Revista de Biología Tropical ISSN Impreso: 0034-7744 ISSN electrónico: 2215-2075

Heat loss or heat uptake? Skin temperature in Antillean manatees (Trichechus manatus manatus, Sirenia: Trichechidae) in Belize


thermoregulation; peripheral heat loss; heat dissipation; heat retention; blubber lipid composition; thermoregulatory adaptations; surface area to volume ratio SA:V.
termorregulación; pérdida de calor periférica; disipación de calor; retención de calor; composición de lípidos de grasa; adaptaciones termorreguladoras; relación superficie-volumen SA:V.

How to Cite

Erdsack, N., Galves, J. A., & Powell, J. E. (2023). Heat loss or heat uptake? Skin temperature in Antillean manatees (Trichechus manatus manatus, Sirenia: Trichechidae) in Belize. Revista De Biología Tropical, 71(S4), e57272.


Introduction: The two subspecies of the West Indian manatee (Trichechus manatus), Florida manatees (T. m. latirostris) and Antillean manatees (T. m. manatus), face different environmental challenges. While Florida manatees have to cope with winter water temperatures below their lower critical temperature of ~ 20 °C and air temperatures below freezing, Antillean manatees live in year-round warm Caribbean waters. Sirenians lack effective thermal insulation and have limited capability of controlling peripheral heat loss. Although severe cold related health issues and mortality are primarily known in Florida manatees, it can be assumed that Antillean manatees and other extant sirenians share the cold-sensitivity, but hardly ever experience it. Contrarily, during summer, Antillean manatees may face the opposite form of thermal stress by being exposed to water temperatures close to their body temperature. However, the upper critical temperature of manatees is not known.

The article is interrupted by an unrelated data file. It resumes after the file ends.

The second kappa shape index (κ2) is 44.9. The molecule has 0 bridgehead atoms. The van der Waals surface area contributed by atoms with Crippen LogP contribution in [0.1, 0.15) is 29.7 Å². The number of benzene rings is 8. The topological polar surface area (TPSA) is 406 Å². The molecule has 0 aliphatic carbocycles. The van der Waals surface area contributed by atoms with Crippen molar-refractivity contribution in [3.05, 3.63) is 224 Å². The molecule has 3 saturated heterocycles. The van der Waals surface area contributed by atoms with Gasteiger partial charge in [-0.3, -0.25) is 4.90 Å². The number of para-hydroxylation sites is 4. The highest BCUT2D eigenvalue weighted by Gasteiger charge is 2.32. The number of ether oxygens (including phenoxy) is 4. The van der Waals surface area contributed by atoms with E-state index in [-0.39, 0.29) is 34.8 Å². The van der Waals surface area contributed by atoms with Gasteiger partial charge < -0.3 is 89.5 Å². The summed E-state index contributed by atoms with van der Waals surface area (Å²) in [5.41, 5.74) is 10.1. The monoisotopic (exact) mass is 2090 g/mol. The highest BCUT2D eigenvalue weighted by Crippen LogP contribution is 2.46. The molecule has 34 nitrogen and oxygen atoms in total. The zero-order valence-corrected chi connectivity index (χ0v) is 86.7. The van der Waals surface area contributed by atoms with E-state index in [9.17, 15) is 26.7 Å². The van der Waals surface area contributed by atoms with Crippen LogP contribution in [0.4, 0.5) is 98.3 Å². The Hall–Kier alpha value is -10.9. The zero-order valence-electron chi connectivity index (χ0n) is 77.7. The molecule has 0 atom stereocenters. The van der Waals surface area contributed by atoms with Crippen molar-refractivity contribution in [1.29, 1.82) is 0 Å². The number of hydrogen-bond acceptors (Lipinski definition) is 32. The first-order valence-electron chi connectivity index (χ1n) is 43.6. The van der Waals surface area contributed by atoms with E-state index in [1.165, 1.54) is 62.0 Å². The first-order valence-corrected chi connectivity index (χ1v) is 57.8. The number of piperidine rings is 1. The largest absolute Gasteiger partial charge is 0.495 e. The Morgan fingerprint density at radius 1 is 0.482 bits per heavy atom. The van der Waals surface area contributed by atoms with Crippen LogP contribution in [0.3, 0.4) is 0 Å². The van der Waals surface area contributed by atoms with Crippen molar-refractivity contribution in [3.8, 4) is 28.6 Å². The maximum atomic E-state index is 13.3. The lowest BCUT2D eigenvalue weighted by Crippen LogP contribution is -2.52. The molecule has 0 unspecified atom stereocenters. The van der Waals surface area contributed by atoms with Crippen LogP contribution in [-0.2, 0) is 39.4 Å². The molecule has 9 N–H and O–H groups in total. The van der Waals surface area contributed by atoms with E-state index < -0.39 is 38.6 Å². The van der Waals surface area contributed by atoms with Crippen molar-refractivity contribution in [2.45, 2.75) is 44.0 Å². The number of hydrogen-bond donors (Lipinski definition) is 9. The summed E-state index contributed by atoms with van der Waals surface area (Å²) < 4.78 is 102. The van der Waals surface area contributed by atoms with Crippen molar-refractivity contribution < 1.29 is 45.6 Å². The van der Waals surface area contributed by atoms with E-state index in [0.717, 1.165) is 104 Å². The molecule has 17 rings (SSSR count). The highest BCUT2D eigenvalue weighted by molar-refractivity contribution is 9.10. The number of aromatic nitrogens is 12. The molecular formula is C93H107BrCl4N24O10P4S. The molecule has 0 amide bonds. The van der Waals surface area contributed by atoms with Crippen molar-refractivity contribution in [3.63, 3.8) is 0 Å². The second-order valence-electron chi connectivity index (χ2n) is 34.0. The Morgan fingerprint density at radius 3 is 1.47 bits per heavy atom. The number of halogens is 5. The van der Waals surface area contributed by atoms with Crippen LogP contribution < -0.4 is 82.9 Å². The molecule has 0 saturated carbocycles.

Objective: To improve understanding of the impact of high ambient temperatures on manatee physiology.

Methods: We measured skin temperature in six Antillean manatees in two different habitats in Belize, and compared the results to skin temperatures measured in two captive Florida manatees.

Results: We found a similar temperature distribution pattern over the body surface in both subspecies, but significantly higher temperatures and larger temperature ranges among measuring points in Antillean manatees as compared to Florida manatees. In one Antillean manatee, skin temperature was consistently lower than ambient water temperature by up to 2.5 °C. This implies potential heat uptake from the environment, in contrast to the heat loss experienced by Florida manatees at low water temperatures, apparent in skin temperatures above ambient water temperature.

Conclusions: Our findings suggest that heat stress may be a more likely risk for manatees in warm tropical waters. Despite the small sample size, our results present important findings towards understanding thermal tolerance and impact of high ambient temperatures on manatee physiology.


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